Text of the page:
Marching Band Prepares for Summer Season

An inside look at The HERD

The HERD Marching Band practices kicked off Tuesday, May 29th, with just over 2 weeks until their first performance. A lot can happen during that time though, and it has to: They have to play parades almost back to back for a week and a half, and they need to have their music and marching down pat.  Spending so much time together, the group becomes close and develops traditions unknown to the outside world. Here’s an inside look at marching band.

Salguod the bison rides in the backpack of Drumline director, Dallas Tucker; picture from The HERD Marching Band Logan Miller |

First of all, here’s the parade schedule for this year:

Saturday, June 16, 6 – 9:30 PM – Buffalo Days Parade 

Wednesday, June 20,  6:30 – 11:00 PM – Foley Parade 

Thursday, June 21, 5:30 – 10:30 PM – Milaca Parade 

Friday, June 22, 6 – 10:30 PM – Sauk Rapids Parade 

Sunday, June 24, 2 – 7 PM – Lake City Parade 

Monday, June 25, 6:15 – 11:00 PM – Roseville Parade 

Saturday, August 4, 11 AM – 4:30 PM – Hanover Parade

To get prepared for all these parades, practices are held from 8:30 AM to 5:00 PM Monday, June 11th to Friday, June 15th, with a parent performance afterward on Friday. This infamous week is nicknamed “sweat camp”, because of all the sweat the members accumulate while marching and playing outside in the heat. “Always wear a hat,” said 3-year veteran marching band member Luke McGorry. “This is for multiple reasons: It keeps the sweat from dripping into your eyes and onto your face, it gives some sun protection, and if you don’t bring a hat you have to take one from the “box of shame”. The box is provided for anyone who forgets, but it’s not exactly something to rely on. “The hats have been there forever, and probably have lice,” said McGorry. On top of that, by sweat week all members are expected to have their music memorized.

Sweat Camp Week is an especially big deal for The HERD as it is where 80% of their rehearsals come from. They spend the week preparing for their marches in the scorching summer heat. It builds up the band members stamina and allows them to get to competition level of performance quality, but HERD Band Director Scott Rabehl says there’s more.

“Because we dedicate this week to most of our season rehearsals, we don’t clash with other activity schedules, which allows more kids to participate. Because of these we will have one of the largest bands in the state.”

Picture from The HERD Marching Band Logan Miller |

But it’s not all about the music. Despite many people disregarding marching band as a sport, it takes a lot of strength and endurance, as well as willpower. Carrying an instrument and marching ramrod straight for multiple blocks takes work. For Luke, who plays the snare drum, this is especially difficult. When asked what it feels like to carry his drum during a parade, he said: “Imagine trying to stand up straight with someone leaning on your back.” Another factor is the heavy black uniforms, with shoulder pads, that they have to wear. The more the members sweat, the heavier their uniforms become.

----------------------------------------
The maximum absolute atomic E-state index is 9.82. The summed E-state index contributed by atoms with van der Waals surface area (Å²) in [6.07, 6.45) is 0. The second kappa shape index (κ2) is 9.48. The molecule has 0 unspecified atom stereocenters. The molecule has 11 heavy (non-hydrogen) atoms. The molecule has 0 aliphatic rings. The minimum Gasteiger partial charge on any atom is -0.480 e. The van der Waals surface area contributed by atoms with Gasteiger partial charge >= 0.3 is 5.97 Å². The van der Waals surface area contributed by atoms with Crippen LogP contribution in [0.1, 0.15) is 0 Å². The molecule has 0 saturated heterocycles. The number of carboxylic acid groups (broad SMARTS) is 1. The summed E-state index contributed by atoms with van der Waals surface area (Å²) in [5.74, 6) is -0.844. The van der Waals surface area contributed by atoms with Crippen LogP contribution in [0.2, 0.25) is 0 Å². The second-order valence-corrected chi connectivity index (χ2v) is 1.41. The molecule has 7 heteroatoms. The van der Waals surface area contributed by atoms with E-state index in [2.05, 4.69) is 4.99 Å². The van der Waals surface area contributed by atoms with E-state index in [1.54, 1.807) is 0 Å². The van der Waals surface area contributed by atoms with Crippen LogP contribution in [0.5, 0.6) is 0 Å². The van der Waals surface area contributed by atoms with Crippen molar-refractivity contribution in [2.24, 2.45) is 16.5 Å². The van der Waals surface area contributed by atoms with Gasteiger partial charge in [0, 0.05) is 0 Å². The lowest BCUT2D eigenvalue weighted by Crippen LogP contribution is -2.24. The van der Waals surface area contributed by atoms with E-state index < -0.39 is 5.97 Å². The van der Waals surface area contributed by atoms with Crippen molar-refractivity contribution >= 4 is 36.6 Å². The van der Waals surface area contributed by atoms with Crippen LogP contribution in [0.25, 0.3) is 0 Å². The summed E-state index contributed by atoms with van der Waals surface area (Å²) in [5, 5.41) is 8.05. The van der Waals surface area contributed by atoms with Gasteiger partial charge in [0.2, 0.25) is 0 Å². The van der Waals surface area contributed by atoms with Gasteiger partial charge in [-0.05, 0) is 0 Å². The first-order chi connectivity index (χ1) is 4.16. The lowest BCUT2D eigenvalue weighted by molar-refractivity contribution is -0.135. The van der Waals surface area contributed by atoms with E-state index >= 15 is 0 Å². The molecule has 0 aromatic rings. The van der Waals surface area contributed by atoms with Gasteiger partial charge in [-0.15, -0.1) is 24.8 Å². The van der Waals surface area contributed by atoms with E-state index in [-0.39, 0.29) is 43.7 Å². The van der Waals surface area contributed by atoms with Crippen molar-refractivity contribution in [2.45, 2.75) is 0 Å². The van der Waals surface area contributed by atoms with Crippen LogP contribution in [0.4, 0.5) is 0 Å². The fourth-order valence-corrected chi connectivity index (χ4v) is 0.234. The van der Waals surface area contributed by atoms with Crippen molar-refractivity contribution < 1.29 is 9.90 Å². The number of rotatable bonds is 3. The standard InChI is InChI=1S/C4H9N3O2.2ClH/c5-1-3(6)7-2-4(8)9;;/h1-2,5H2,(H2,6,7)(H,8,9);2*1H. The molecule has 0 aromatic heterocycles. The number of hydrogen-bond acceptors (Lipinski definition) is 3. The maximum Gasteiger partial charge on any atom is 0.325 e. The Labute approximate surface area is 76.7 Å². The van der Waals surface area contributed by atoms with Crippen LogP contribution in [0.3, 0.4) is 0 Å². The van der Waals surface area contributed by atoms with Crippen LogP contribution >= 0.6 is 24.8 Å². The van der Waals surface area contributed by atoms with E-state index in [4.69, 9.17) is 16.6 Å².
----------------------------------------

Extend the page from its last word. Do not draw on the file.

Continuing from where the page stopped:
With so much work and the heat and all the other factors that make marching band hard, it seems like people wouldn’t volunteer for it, yet more and more people join each year. When asked why he chose to be in marching band, Luke said “Nobody really knows the answer to that question. It’s terrible, but everyone loves it. It sounds cheesy, but it is literally like a family. It’s a really good bonding experience.” The band has traditions just like any other family. “The low brass section always has a little pep talk before every performance,” said Tommy Chalupnik.  Each year everybody gets a name tag, and the returning members keep their name tags on their hats, so people who have been there for a long time have a hat covered in name tags.

“I can’t wait to see how the group we have will grow each year. The level they start at is miniscule compared to the level they end up at the end of the season….. I can’t wait for our Buffalo, Hanover, and Montrose parades. Performing for our hometowns is a great opportunity and the students always make it great.” – Scott Rabehl, The HERD Band Director.

Beginning a landmark 30th season with BHS, The HERD marching band has its sights set on another great season of marching and performing. With the students ready to put in their best effort and work to be the best they can be, we at wish The HERD the best of luck this summer.

Edit: Edited to include interview of Scott Rabehl

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Logan Miller

"I became insane, with long intervals of horrible sanity" - Edgar Allen Poe, talking about my life

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